The only way this type of arrangement could be considered noncurrent is if the revolving credit agreement permits either (1) continuous replacement with successive short-term borrowings for more than a year or (2) conversion to term loans extending beyond a year at the reporting entity's option and the borrower intends to utilize those provisions and meets the criteria for refinancing the short-term debt on a long-term basis (as discussed in FSP 12.3.4). However, if there is a SAC in the agreement, the agreement will not meet the requirements to refinance the short-term obligation on a long-term basis and the arrangement should be classified as current. In contrast, as discussed in ASC 470-10-45-6, borrowings outstanding under a long-term revolving credit agreement that includes a requirement to maintain a "springing" lockbox (an agreement whereby remittances from the borrower's customers are not forwarded to the lender to reduce the debt outstanding until and unless an event of default occurs) are classified as noncurrent as long as no event of default occurred prior to the balance sheet date. A SAC in such agreement would be evaluated using the guidance in FSP

12.4.4 Revolving debt related to long-term projects

ASC 470-10-S99-3, Classification of Short-term Obligations—Debt Related to Long-Term Projects, provides guidance for public companies that have a revolving cover loan associated with a long-term construction project.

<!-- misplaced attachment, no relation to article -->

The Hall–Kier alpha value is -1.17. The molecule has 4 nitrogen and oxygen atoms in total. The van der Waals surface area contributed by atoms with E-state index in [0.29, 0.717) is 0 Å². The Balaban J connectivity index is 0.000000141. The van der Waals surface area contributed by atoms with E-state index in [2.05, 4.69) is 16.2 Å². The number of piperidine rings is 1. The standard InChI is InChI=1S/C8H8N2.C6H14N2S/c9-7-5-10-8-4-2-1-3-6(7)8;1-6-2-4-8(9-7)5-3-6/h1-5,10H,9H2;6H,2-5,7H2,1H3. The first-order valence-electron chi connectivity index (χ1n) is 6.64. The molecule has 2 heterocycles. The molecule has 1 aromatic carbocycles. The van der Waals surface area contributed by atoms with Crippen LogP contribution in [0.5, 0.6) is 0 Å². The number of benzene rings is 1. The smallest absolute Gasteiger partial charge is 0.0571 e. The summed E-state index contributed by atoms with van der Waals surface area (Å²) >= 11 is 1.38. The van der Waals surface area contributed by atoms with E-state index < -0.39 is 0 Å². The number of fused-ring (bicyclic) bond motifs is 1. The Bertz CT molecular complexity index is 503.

Excerpt from ASC 470-10-S99-3

Facts: Companies engaging in significant long-term construction programs frequently arrange for revolving cover loans which extend until the completion of long-term construction projects. Such revolving cover loans are typically arranged with substantial financial institutions and typically have the following characteristics:

  1. A firm long-term mortgage commitment is obtained for each project.
  2. Interest rates and terms are in line with the company's normal borrowing arrangements.
  3. Amounts are equal to the expected full mortgage amount of all projects.
  4. The company may draw down funds at its option up to the maximum amount of the agreement.
  5. The company uses short-term interim construction financing (commercial paper, bank loans, etc.) against the revolving cover loan. Such indebtedness is rolled over or drawn down on the revolving cover loan at the company's option. The company typically has regular bank lines of credit, but these generally are not legally enforceable.

When these conditions exist—representing a firm commitment throughout the construction program for permanent mortgage financing, and there are no contingencies other than completing construction—the borrowing may be classified as noncurrent with appropriate disclosure.

12.4.5 Increasing rate debt

Revolving debt agreements may have a maturity date that can be extended at the option of the borrower at each maturity date until final maturity. In such cases, the interest rate on the note may increase a specified amount each time the note is renewed. These types of instruments are called increasing rate debt instruments. ASC 470-10-45-7 indicates that classification of the debt as current or noncurrent should reflect the borrower's anticipated source of repayment (e.g., current assets, new short-term debt, or long-term refinancing agreement). Guidance in ASC 470-10-35 requires the borrower to estimate the life of the debt to calculate one blended effective interest rate, but the classification need not be consistent with the time frame used to determine the blended effective interest rate.